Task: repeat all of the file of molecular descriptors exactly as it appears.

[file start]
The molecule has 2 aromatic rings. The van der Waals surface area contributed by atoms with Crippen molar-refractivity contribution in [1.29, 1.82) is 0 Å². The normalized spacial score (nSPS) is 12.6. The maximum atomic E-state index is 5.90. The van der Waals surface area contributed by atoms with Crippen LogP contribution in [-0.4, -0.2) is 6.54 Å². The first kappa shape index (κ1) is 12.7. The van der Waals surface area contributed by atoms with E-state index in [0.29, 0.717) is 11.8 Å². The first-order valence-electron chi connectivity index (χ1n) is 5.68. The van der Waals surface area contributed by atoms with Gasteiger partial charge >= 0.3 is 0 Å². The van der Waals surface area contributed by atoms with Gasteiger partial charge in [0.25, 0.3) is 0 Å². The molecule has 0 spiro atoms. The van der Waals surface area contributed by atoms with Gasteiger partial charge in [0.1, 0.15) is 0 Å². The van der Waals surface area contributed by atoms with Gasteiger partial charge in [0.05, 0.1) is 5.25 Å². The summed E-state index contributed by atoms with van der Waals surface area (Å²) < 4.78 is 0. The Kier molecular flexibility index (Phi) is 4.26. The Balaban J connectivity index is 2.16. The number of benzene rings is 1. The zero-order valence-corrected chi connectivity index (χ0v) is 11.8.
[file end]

The molecule has 2 aromatic rings. The van der Waals surface area contributed by atoms with Crippen molar-refractivity contribution in [1.29, 1.82) is 0 Å². The normalized spacial score (nSPS) is 12.6. The maximum atomic E-state index is 5.90. The van der Waals surface area contributed by atoms with Crippen LogP contribution in [-0.4, -0.2) is 6.54 Å². The first kappa shape index (κ1) is 12.7. The van der Waals surface area contributed by atoms with E-state index in [0.29, 0.717) is 11.8 Å². The first-order valence-electron chi connectivity index (χ1n) is 5.68. The van der Waals surface area contributed by atoms with Gasteiger partial charge >= 0.3 is 0 Å². The van der Waals surface area contributed by atoms with Gasteiger partial charge in [0.25, 0.3) is 0 Å². The molecule has 0 spiro atoms. The van der Waals surface area contributed by atoms with Gasteiger partial charge in [0.1, 0.15) is 0 Å². The van der Waals surface area contributed by atoms with Gasteiger partial charge in [0.05, 0.1) is 5.25 Å². The summed E-state index contributed by atoms with van der Waals surface area (Å²) < 4.78 is 0. The Kier molecular flexibility index (Phi) is 4.26. The Balaban J connectivity index is 2.16. The number of benzene rings is 1. The zero-order valence-corrected chi connectivity index (χ0v) is 11.8.